“Two things are important in politics. One is money. I don’t remember what the other one is.”
– Mark Hanna
After finishing my book on the causes of the Holocaust in 2013, I began researching and writing a book about how big money in politics – the financing of election campaigns with high-dollar donations – has damaged our democracy. What I learned horrified me.
Campaign cash has robbed Americans of the franchise by rendering their votes nearly meaningless. Although we can still go to the polls and vote, big donors have effectively chosen the candidates for whom we may vote, and set limits to the policies which these candidates can support. Big money has reduced government policy to the lowest common denominator of the wishes of donors. Lobbying, which gains its muscle from political donations, fosters gridlock, creating a political system in which several thousand players each exercise a veto over policies of concern to them. Lobbyists also add hundreds of billions of dollars of wasteful spending to the federal budget, as they secure for their corporate clients all manner of contracts, tax breaks and subsidies. Money has fostered mutual contempt between leaders and led: Americans view politicians with the deepest cynicism, while candidates and their handlers regard the voters as a necessary evil, as children, to be placated and manipulated with cheap emotional appeals. Justifiably angry at being disenfranchised, disrespected, and stuck with a government that doesn’t work, Americans increasingly turn their anger upon each other, because no one has explained to them that it was campaign cash that took their vote away, that the money, and not the opposing party, is their enemy. The voter’s understandable anger has produced a level of partisan antagonism which has made the country ungovernable.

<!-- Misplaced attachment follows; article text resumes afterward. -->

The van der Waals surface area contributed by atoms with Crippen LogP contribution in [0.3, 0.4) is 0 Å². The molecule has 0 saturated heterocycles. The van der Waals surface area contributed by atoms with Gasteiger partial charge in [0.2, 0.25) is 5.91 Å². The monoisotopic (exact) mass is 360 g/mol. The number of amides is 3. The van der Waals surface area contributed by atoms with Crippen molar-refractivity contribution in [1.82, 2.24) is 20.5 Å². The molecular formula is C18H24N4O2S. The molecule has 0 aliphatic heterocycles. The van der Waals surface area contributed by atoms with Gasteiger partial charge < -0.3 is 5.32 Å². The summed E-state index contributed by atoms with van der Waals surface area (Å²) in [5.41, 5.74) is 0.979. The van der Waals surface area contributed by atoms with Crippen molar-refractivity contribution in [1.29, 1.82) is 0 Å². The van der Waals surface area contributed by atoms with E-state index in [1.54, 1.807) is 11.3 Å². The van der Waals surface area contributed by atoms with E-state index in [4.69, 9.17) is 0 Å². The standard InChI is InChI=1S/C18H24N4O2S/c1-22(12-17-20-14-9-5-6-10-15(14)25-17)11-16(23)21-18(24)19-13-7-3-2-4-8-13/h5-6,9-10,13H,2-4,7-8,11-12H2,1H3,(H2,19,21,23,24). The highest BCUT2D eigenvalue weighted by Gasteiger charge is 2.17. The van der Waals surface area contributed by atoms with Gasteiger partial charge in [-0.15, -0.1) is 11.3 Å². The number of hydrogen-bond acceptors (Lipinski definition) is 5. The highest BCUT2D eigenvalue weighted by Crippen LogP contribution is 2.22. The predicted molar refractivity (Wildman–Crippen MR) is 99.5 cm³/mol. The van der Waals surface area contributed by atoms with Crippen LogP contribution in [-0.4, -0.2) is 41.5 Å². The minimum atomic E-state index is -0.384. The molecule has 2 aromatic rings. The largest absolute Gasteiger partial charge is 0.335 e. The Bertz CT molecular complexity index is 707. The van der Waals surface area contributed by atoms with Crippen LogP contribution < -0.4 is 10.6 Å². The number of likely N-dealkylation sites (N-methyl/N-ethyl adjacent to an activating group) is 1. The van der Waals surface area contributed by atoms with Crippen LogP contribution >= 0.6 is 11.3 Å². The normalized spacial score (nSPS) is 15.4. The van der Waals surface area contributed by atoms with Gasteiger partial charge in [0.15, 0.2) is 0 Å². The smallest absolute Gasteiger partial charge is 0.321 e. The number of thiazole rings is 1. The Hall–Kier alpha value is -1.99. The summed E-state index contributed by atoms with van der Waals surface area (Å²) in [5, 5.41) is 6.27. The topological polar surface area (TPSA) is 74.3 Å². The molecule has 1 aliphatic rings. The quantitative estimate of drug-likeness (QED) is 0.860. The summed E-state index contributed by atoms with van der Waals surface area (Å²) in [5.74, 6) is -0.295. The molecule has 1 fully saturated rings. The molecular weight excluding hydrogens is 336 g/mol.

Perhaps worst of all, big money has led the political class to forget that being an American means something special, that the country stands for democracy, the ideal which defines our very nationhood. The American people remain as patriotic as ever, but for many of our leaders patriotism has degenerated into an empty slogan and an excuse for mean-spirited chauvinism. Consequently, the United States has surrendered much of the moral authority we enjoyed as the world’s foremost champion of democracy, while our dysfunctional politics ties our hands, preventing America from giving the human community the leadership needed to rally the world’s peoples in an effective effort against climate change catastrophe. For the foregoing reasons, of all the political issues on the world’s agenda today, none is even remotely as important as campaign finance reform in the United States of America.
In the 2016 and 2020 presidential candidates, three candidates called for fundamental change to a political system they challenged as undemocratic and corrupt: Donald Trump, Bernie Sanders, and Elizabeth Warren. All three said money in politics is a major problem. Unfortunately, none of these candidates explained to the voters how money in politics actually works, and none offered a solution. Consequently, I have founded a political organization, Save Democracy in America, dedicated to promoting the Democracy Dollars campaign finance reform. Please visit our website.
The American people’s rebellion at the ballot box in 2016 and 2020 shows that the time is ripe for my undertaking. As often as Trump supporters may disagree with those who supported Sanders and Warren, taking them together we have a clear majority of the American people who agree on what matters most: our political system is undemocratic and hopelessly broken, and we need fundamental change now.
Join us! Visit our website, and learn how you can be part of our movement to bring Americans together and take our country back.
To invite Dan to speak and for press inquiries please contact Dan’s publicist, Maria Sliwa: maria (at) msliwa.com.